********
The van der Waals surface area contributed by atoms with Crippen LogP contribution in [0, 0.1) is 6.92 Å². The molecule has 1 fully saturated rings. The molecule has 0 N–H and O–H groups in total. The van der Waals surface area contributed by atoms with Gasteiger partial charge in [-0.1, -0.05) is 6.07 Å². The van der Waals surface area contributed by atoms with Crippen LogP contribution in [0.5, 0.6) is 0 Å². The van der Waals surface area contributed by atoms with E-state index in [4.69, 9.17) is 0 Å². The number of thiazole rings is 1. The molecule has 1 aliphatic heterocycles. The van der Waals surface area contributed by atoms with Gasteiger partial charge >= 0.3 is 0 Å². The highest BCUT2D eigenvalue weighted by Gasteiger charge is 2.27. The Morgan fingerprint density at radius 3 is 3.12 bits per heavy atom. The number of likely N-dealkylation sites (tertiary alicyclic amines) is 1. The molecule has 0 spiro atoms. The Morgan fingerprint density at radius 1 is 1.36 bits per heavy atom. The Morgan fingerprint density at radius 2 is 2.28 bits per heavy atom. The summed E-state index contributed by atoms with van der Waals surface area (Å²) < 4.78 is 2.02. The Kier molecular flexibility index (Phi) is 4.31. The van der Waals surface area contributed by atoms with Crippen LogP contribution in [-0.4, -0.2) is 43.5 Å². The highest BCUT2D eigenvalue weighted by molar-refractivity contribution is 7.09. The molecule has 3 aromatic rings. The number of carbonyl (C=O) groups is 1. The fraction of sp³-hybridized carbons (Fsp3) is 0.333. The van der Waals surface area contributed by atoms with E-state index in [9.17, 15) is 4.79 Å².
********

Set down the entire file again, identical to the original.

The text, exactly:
The van der Waals surface area contributed by atoms with Crippen LogP contribution in [0, 0.1) is 6.92 Å². The molecule has 1 fully saturated rings. The molecule has 0 N–H and O–H groups in total. The van der Waals surface area contributed by atoms with Gasteiger partial charge in [-0.1, -0.05) is 6.07 Å². The van der Waals surface area contributed by atoms with Crippen LogP contribution in [0.5, 0.6) is 0 Å². The van der Waals surface area contributed by atoms with E-state index in [4.69, 9.17) is 0 Å². The number of thiazole rings is 1. The molecule has 1 aliphatic heterocycles. The van der Waals surface area contributed by atoms with Gasteiger partial charge >= 0.3 is 0 Å². The highest BCUT2D eigenvalue weighted by Gasteiger charge is 2.27. The Morgan fingerprint density at radius 3 is 3.12 bits per heavy atom. The number of likely N-dealkylation sites (tertiary alicyclic amines) is 1. The molecule has 0 spiro atoms. The Morgan fingerprint density at radius 1 is 1.36 bits per heavy atom. The Morgan fingerprint density at radius 2 is 2.28 bits per heavy atom. The summed E-state index contributed by atoms with van der Waals surface area (Å²) < 4.78 is 2.02. The Kier molecular flexibility index (Phi) is 4.31. The van der Waals surface area contributed by atoms with Crippen LogP contribution in [-0.4, -0.2) is 43.5 Å². The highest BCUT2D eigenvalue weighted by molar-refractivity contribution is 7.09. The molecule has 3 aromatic rings. The number of carbonyl (C=O) groups is 1. The fraction of sp³-hybridized carbons (Fsp3) is 0.333. The van der Waals surface area contributed by atoms with E-state index in [9.17, 15) is 4.79 Å².